The psalmist said, “Keep your tongue from evil, and your lips from speaking guile” (Psa. 34:14). Again he wrote, “I said, I will take heed to my ways, that I sin not with my tongue: I will keep my mouth with a bridle, while the wicked is before me” (Psa. 39:1). Let’s face it, we live in an age that think lying is a talent, cursing, swearing, and vulgarity is a right and privilege. It used to be people would do such things in the privacy of their own homes but today people will insult others with impunity all in the name of “not being politically correct”.
One of the many sins which is practiced today with the tongue is taking the Lord’s name in vain. One of the Ten Commandments was this: “You shall not take the name of the Lord your God in vain; for the Lord will not hold him guiltless that takes his name in vain” (Ex. 20:7). Men show disrespect for the Lord’s holy name when they use it in a profane manner. They use His name to curse and slander others. They use it as a form of exclamatory speech. They use it to express their anger. They use it in a light manner as though it is a big joke. They use to to exalt themselves while demeaning others. We need to remember that “holy and reverend is His name” (Psa. 111:9). God will not hold men guiltless who so abuse His name today.
Paul wrote, “Let no corrupt (rank, foul, rotten, worthless, disgusting) communications proceed out of your mouth, but that which is good to the use of edifying, that it may minister grace unto the hearers” (Eph. 4:29). It reminds us of the rotting which occurs in spoiled food, that some men’s mouths are like garbage cans.
As Paul continued to describe sinful forms of speech, he condemned “filthiness,” “foolish talking,” and “jesting.” The different kinds of filthy speech condemned here are as follows: (1) Filthiness: shameful, filthy or obscene speech; (2) Foolish talking: this is the talk of fools, men who have no respect for God (Psa. 10:7 – “his mouth is full of cursing and deceit and fraud: under his tongue is mischief and vanity”); (3) Jesting: coarse jesting. This implies the willingness to turn foul gestures into humor in order to be able to wiggle out of any situation without repercussion.
Paul also mentioned that some things were so shameful that Christians should not talk about them. He said, “For it is a shame even to speak of those things which are done by them in secret” (Eph. 5:12). Our society does not consider anything too shameful to speak about. Homosexuals, prostitutes, and other sexual perverts are invited to be present on the program and talk in intimate detail regarding their sexual conduct. If there was ever a nation who had lost the ability to blush, America would have to be it. We are like Israel, whom Jeremiah described saying, “. . . they were not at all ashamed, neither could they blush” (Jer 6:15).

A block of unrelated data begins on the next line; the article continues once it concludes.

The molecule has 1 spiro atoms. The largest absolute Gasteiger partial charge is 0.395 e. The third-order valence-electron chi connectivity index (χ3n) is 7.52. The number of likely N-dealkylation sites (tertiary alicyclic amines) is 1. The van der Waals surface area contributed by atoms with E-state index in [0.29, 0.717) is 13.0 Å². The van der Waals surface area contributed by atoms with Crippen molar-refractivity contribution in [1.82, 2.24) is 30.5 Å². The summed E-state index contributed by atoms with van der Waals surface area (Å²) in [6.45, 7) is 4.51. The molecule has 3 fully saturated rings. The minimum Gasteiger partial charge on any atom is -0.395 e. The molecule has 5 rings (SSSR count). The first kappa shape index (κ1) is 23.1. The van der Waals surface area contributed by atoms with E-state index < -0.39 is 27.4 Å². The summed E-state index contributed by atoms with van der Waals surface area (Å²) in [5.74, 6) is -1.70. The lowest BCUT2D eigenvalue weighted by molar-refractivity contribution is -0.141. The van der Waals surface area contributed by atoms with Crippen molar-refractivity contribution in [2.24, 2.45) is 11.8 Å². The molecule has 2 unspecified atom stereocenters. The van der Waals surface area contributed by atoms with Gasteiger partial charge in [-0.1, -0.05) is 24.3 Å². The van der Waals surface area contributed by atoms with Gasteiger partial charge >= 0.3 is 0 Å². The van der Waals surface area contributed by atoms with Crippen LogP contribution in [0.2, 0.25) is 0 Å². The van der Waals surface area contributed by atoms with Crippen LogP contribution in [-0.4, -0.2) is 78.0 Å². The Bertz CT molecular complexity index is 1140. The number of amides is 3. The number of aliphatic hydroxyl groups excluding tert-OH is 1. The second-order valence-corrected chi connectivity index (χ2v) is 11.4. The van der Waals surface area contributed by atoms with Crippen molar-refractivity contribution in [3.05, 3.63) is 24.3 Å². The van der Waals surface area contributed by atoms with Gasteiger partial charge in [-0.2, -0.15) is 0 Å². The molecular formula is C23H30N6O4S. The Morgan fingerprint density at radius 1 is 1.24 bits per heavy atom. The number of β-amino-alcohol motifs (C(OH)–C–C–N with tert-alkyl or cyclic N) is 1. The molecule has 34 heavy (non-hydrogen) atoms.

Man frequently vents his anger through his speech. Paul described this kind of sinful speech as follows, “Let all bitterness, and wrath, and anger, and clamor, and evil speaking, be put away from you, with all malice” (Eph. 4:31). One of the kinds of anger which Paul described is a violent form of anger which explodes and then subsides, forgetting what harm it has inflicted on others in its expression. Most of us have seen men of uncontrolled spirits whose anger burned like wild fire in sage brush, burning furiously and hotly, and then quickly subsiding. In their anger they were guilty of clamor, shouting.
In 1 Timothy 5:13, Paul condemned another sin of the tongue. In advising the younger widows to marry, Paul commanded the church not to enroll them on their permanent roll for support lest these women become idle and guilty of sinful speech. He wrote, “But the younger widows refuse: for when they have begun to wax wanton against Christ, they will marry; having damnation, because they have cast off their first faith. And withal they learn to be idle, wandering about from house to house; and not only idle, but tattlers also and busybodies, speaking things which they ought not” (1 Tim. 5:11-13). Oh, by the way, being tattlers and busybodies is not a sin on which women hold franchises.
Conclusion: The kind of speech which should characterize Christians is that which is with grace; it is edifying, giving grace to those who hear it. The tongue can be used to offer praise to God in song and in prayer. It can be used to proclaim the story of the gospel of God’s grace. With a soft word, it can turn away anger (Prov. 15:1). A good word can make those with a heavy heart glad (Prov. 12:25).
Why would one who is professing to be a Christian and who participates in the public service of God’s worship want to use his tongue for sinful purposes, such as taking the name of the Lord in vain, coarse jesting, clamor, gossip and backbiting? We need to join with David of old in obeying the command to “keep your tongue from evil, and your lips from speaking guile” (Psa. 34:14). “I will take heed to my ways, that I sin not with my tongue: I will keep my mouth with a bridle, while the wicked is before me” (Psa. 39:1). It is a lesson all Christians need to be reminded of each and every day we are exposed to a filthy and perverse world.